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Not all carcinogens are mutagens. Alcohol and estrogen, for example, does not damage DNA.

It's one of the assumptions of the Ames test that mutagenicity implies carcinogenicity, but is this always the case? I assumed that it was, but then I saw one of the comments here. I did some more research but the internet seems to be reluctant to be definitive on the subject. This guy claims 'no', but I'd prefer sources or at least a response that handles counterexamples like HPV. This paper claims 'yes', but doesn't list any specific examples. Some mutagens might be more specific to genes involved in cell cycle regulation, so I could see how a weak mutagen is a powerful carcinogen.

My question is, can you go the other way? Are there mutagens that just do not cause cancer? If they do not exist or are not known to exist, are they even possible?

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Short answer

All mutagens are potential carcinogens unless the mutagen is highly specific to a site. As noted in the question, carcinogens need not be mutagenic.


HPV causes oncogenic transformation of a cell because of certain proteins that it expresses. HPV is considered a carcinogen by the IARC. Some retroviruses are oncogenic: they might carry an oncogene or insert randomly near an endogenous proto-oncogene and cause oncogenic transformation; this phenomenon is called insertional mutagenesis (Coffin JM, Hughes SH, Varmus HE, editors. Retroviruses). They can also integrate within a gene and knock it out. Many of these viruses are considered carcinogens by IARC.

Hepatitis viruses (B & C) can also induce carcinogenesis but insertional mutagenesis is not the sole mechanism (Cougot et al., 2005; Fung et al., 2009; Lemon & McGivern, 2012). Hepatitis viruses are considered carcinogens by IARC.

Ethanol in alcoholic beverages is considered carcinogenic by IARC. Estrogen, however, is not a carcinogen: mutated estrogen receptor can lead to cancer. Estrogen is just a signal. There are many substances listed as carcinogens bu IARC but they are not mutagenic. The general mechanism of carcinogenesis by these substances may be prolonged inflammation or ROS generation.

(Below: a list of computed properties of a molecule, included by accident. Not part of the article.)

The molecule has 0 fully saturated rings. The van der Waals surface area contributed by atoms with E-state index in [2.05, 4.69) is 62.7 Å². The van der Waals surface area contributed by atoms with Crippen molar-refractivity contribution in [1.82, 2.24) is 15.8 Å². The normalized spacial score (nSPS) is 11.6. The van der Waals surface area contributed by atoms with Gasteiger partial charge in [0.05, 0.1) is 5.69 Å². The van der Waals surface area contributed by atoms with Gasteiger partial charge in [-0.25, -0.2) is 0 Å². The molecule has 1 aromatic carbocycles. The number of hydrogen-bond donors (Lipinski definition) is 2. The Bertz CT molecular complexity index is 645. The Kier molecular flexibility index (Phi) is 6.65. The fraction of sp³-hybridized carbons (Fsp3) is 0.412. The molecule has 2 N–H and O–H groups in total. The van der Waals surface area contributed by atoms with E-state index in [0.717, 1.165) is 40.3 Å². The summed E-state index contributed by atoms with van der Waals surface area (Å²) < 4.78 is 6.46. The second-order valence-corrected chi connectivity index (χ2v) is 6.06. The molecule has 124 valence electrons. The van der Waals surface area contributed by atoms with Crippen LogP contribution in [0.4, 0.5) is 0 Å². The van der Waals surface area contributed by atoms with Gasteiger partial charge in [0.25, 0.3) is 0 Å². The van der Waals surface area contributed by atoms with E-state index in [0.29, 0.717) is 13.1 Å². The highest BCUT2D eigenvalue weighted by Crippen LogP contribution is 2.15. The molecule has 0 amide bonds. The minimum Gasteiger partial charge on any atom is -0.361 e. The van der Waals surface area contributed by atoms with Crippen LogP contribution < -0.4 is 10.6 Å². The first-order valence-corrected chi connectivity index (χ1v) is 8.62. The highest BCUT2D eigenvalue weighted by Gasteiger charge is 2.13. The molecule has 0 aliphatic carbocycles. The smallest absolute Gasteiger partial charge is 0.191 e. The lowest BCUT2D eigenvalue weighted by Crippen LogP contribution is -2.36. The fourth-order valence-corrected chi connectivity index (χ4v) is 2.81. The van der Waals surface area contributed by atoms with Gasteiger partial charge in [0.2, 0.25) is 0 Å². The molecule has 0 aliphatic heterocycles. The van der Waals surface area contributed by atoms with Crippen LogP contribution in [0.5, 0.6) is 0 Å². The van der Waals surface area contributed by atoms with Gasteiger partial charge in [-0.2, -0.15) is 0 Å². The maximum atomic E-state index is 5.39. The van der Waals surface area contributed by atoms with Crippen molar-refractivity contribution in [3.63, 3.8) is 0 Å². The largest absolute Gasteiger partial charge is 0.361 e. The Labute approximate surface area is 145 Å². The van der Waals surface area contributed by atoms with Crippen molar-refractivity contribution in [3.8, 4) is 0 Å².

Loss of function of the tumour suppressor gene p53 leads to cancerous progression (Chiche et al., 2016; Venkatachalam et al. ISBN:978-1-59259-100-8). So an siRNA that targets p53 should be called a carcinogen. It would however not cause any mutations and is hence not a mutagen.

If you consider the tools developed for genome editing, such as ZFN, CRISPR-Cas and TALEN as mutagens then they are not carcinogenic. However the term mutagen is not used for these molecules. Mutagen almost always refers to a molecule that causes random mutagenesis thereby making it a potential carcinogen.

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I'm no expert on the matter, but just quoting from Wikipedia:

Mutagens are not necessarily carcinogens, and vice versa. Sodium Azide for example may be mutagenic (and highly toxic), but it has not been shown to be carcinogenic.

It cites Toxicology And Carcinogenesis Studies Of Sodium Azide.

So it would appear the answer is no. Not all mutagens carcinogens.

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    $\begingroup$ Sodium azide is only mutagenic part of the time(half of the strains tested), and there's ncbi.nlm.nih.gov/pubmed/2671718 this paper that shows that sodium azide isn't a mutagen in mammals. It's still poisonous (cerebral necrosis!) but neither a mutagen nor a carcinogen in mammals. $\endgroup$ – Resonating Jun 25 '14 at 16:02
  • $\begingroup$ It seems like there should be a counter-example (a mutagen with zero or negligible carcinogenicity) but I can't find one. $\endgroup$ – Resonating Jun 25 '14 at 16:04

protected by AliceD Mar 12 '15 at 12:11

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